I was 12 years into my own personal recovery from alcohol and other drug addiction when someone finally helped to put all of the pieces together of why recovery, up until that time, had felt like such a struggle. I had improved my diet significantly, added regular exercise and a discipline of meditation, increased attention to my personal recovery discipline, and experienced much better sleep. Now, most people didn’t know it was a struggle—including me. It was simply my reality, but I knew that it didn’t have to be as hard as it was at the time.
The analogy I used came from the Lord of the Rings during the Battle for Helm's Deep. No matter how hard I fought, no matter how many times I was able to fight off the demons and the attack of the forces that seemingly wanted to destroy me, they just kept coming—line after line. Recovery, ultimately, felt more like a fight than freedom. That was not what I had been led to believe, or even had a glimpse of when I first started the journey. The different diagnoses I had been given, the ongoing challenges with rage and depression, and the deep wound of feeling unlovable were finally put into another context: trauma. Suddenly my whole experience of the world changed. Actually, it was transformed! Nothing was as it once had been.
My experiences of trauma were hidden from me, my family, and many of the professionals whose services I sought out to help me. The reason I share this part of my story is because in the years since I started that journey that has deeply affected both my personal and professional life, I have come to learn that there are legions of men for whom this story resonates. It is such a sad and unnecessary story of suffering that has led to so many men with addictions losing their marriages, finding themselves in various programs for dealing with abusiveness, relapsing, developing other addictions, and even ending their lives. That is assuming they were not kicked out of treatment or left their first recovery support meetings because they weren’t able to navigate the intensity of the experience. When recovery support meetings are safe, they are wonderful places of healing. When those rooms are not safe, they simply reinforce people’s traumas.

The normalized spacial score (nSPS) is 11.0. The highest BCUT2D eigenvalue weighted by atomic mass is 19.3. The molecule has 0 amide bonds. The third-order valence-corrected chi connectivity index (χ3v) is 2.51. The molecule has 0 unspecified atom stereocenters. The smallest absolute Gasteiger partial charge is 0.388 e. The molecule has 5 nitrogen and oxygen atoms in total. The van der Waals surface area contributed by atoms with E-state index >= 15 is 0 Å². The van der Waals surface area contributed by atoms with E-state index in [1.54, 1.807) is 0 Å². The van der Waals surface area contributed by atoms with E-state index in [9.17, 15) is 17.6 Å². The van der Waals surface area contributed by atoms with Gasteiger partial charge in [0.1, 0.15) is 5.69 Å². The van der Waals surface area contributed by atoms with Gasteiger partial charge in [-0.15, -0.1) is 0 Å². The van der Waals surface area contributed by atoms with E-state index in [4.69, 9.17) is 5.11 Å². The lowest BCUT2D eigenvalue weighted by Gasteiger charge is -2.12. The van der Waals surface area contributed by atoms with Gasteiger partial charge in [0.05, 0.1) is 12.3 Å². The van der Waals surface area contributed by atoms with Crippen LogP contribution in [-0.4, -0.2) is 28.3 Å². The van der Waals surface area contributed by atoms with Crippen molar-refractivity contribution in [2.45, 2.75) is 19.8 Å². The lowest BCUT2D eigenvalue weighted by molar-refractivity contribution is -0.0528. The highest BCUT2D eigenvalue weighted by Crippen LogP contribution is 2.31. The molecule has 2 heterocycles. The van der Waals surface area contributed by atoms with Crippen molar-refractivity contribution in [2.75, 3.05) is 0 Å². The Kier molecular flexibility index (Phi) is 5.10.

In my work I talk about “The Water,” the reality in which we are all immersed but of which we are often unaware. The term refers to a parable of the two fish at the bottom of the ocean when another fish swims up and says, “How is the water?” and then swims off. The two fish look at each other and say, “What the hell is water?” That is how gender, in particular, shows up in our lives. That is how gender has shown up in the addictions and mental health fields for decades. And most of us don’t see The Water because we’re in it. Once you begin to see it, you see it everywhere and you begin to appreciate how incredibly deep it runs.